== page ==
Last week was all about dogs.
To begin with, I had the privilege of formatting a book for a local author. Home Is Where The Hound Is is about– you guessed it– a dog. Be on the lookout for more promotional plugs from me about this southern story with a golden heart.
Besides formatting Home Is Where The Hound Is, I got to help with the book cover’s photo shoot. Who do you think was the model? It was none other than Heidi, a bluetick coonhound. She was a delight, even if she was easily distracted by squirrels.
But the other reason last week was all about dogs is because we got a new puppy.
Meet Scout, newest member of the Snider family. He’s a brindle boxer and *gasp* we paid money for him.
Yep, that’s right. Scout was NOT a rescue dog.
Now, here’s the part when I reveal why I’m really writing this post.
WARNING: I get a little passionate.
When I posted a photo on social media last week to announce Scout’s adoption into our family, I actually kind of worried what people would say. There’s a lot of hating these days on people buying pets instead of rescuing them. I know, I know. The world is overpopulated with pets. So, why would anyone buy one (and especially from a breeder)?
Because we wanted a boxer puppy, that’s why.
We love boxers. They’re wonder, dumb, goofy dogs. Their skull is 99% larger than their brain. (No, that’s not a scientific fact. It’s a veteran boxer-mom fact.) They have a unique stinky smell that we’ve grown to love. Even if they have no clue what’s going on (which is pretty much all the time), they’re as happy and bouncy as those weird air dancer things that every used car lot puts next to their curb. Boxers are the best dogs (that’s my factual opinion).
So, when a dozen years spent with our last boxer baby came to an end last May, we knew we wanted another boxer.
Just like our old boxer, this new little furball was the leftover, last-one-left, clearance boxer of the litter. And we immediately fell in love.
But I knew haters would be hating.
They’d try to shame me for buying a dog. They’d sneak numbers and figures into conversations with me, reminding me that X-number of dogs are euthanized every day. They’d comment on my social media posts asking me if Scout was a rescue.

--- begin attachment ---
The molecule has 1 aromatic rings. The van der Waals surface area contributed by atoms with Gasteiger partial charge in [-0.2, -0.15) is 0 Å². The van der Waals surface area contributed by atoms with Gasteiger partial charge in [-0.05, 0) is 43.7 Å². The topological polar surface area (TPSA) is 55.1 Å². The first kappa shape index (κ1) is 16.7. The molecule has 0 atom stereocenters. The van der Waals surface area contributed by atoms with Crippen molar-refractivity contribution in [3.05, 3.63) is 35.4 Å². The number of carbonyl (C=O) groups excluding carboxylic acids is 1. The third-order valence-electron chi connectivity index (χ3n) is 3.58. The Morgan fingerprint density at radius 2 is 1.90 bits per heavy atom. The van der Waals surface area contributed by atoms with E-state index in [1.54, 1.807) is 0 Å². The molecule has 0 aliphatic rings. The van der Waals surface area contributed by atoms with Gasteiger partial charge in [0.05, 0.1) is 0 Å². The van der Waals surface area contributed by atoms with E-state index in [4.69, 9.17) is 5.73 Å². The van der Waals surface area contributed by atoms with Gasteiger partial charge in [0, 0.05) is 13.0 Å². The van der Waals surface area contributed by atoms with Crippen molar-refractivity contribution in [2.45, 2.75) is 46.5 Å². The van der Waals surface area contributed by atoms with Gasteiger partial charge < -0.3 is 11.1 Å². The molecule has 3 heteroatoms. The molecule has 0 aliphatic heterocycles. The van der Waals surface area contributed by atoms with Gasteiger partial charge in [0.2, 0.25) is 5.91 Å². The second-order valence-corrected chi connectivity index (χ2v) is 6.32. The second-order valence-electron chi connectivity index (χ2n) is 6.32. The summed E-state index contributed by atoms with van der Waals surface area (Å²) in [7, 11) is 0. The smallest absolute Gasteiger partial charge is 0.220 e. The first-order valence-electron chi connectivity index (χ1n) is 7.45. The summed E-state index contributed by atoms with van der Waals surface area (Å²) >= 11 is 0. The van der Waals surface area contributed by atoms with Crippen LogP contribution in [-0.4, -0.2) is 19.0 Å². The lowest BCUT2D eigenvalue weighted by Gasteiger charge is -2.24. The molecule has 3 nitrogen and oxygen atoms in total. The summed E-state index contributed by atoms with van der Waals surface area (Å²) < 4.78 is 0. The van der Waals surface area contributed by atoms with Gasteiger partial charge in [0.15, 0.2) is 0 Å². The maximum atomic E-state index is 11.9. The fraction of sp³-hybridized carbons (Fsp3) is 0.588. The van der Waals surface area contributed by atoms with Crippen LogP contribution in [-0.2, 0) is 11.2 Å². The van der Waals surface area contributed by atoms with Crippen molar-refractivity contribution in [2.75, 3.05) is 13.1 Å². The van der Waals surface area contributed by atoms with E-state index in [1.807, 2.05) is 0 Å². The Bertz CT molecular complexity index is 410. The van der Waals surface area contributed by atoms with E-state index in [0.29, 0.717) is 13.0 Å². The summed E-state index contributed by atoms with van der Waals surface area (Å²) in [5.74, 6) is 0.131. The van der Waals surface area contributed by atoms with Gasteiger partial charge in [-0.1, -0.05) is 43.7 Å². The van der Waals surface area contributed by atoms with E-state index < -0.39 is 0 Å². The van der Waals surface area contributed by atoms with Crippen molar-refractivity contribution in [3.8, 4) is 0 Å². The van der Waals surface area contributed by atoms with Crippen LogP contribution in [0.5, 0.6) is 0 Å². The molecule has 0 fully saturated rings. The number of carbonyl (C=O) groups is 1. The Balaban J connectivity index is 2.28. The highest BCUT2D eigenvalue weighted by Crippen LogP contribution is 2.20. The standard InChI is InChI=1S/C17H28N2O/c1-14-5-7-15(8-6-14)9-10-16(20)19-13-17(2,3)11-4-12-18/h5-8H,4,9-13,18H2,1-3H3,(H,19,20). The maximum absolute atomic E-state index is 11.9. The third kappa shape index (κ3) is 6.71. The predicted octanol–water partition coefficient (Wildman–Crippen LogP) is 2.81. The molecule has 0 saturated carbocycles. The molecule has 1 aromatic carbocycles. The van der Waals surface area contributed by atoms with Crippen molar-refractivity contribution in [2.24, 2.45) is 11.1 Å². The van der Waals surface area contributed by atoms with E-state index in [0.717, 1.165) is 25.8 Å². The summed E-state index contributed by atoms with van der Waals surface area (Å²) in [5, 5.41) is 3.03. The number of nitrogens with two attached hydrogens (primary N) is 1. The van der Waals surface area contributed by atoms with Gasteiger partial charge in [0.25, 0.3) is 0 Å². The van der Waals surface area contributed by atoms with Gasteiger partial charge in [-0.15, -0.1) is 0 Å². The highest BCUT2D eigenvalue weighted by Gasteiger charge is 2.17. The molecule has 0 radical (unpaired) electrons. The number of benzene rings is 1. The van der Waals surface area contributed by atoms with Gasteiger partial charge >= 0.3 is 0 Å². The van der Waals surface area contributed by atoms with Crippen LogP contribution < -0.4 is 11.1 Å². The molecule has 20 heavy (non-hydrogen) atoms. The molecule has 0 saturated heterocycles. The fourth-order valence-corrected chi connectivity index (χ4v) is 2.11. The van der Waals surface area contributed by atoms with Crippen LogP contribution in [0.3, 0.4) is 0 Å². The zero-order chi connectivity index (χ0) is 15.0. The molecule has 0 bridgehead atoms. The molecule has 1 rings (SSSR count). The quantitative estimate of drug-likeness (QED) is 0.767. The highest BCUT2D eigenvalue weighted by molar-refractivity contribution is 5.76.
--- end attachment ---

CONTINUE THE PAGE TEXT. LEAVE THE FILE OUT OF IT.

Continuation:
I honestly felt the shame, thank you very much.
But then I remembered.
Oh, right, these are dogs we’re talking about. They walk on four legs, lick their butts, and have no souls.
What really irked me most is that, while some of these rescue dog lovers are harping on me about spending money on a designer dog, they’re out there making *designer* babies (aka babies that look and act JUST LIKE THEMSELVES) when there are babies of all ages (newborn-18 years old) who are waiting to be rescued from orphanages, foster homes, group homes, and shelters all across this country and the entire globe, some of which literally spend their entire lives in a cage.
Yet, the haters hate.
“Get a rescue dog. Don’t buy from a breeder. Rescue is the best breed.”
And, all the time, while they’re spouting their animal rescue doctrine across social media, they’re neglecting (and even hindering) the voices of those who are speaking up for impounded human children.
As in, small creatures that are actually humans. As in, the only creatures in all of creation that were created in the image of God. As in, the only creatures in all creation that were given souls. As in, the next generation of people who will decide the fate of our society and country and world. As in, bodies who walk on two legs and speak real words (not just bark) and who have the ability to create magnificent creations with their hands and write amazing stories and give the most selfless love of any species.
Yes, I’m still talking about human children. Why? Because they matter more than anything else in all God’s creation.
So, if your voice is more outspoken about rescuing the 6.5 million animals in US shelters than on the 153 MILLION ORPHANS WORLDWIDE, then I’m taking your shame and calling it lame.
Fact: humans > animals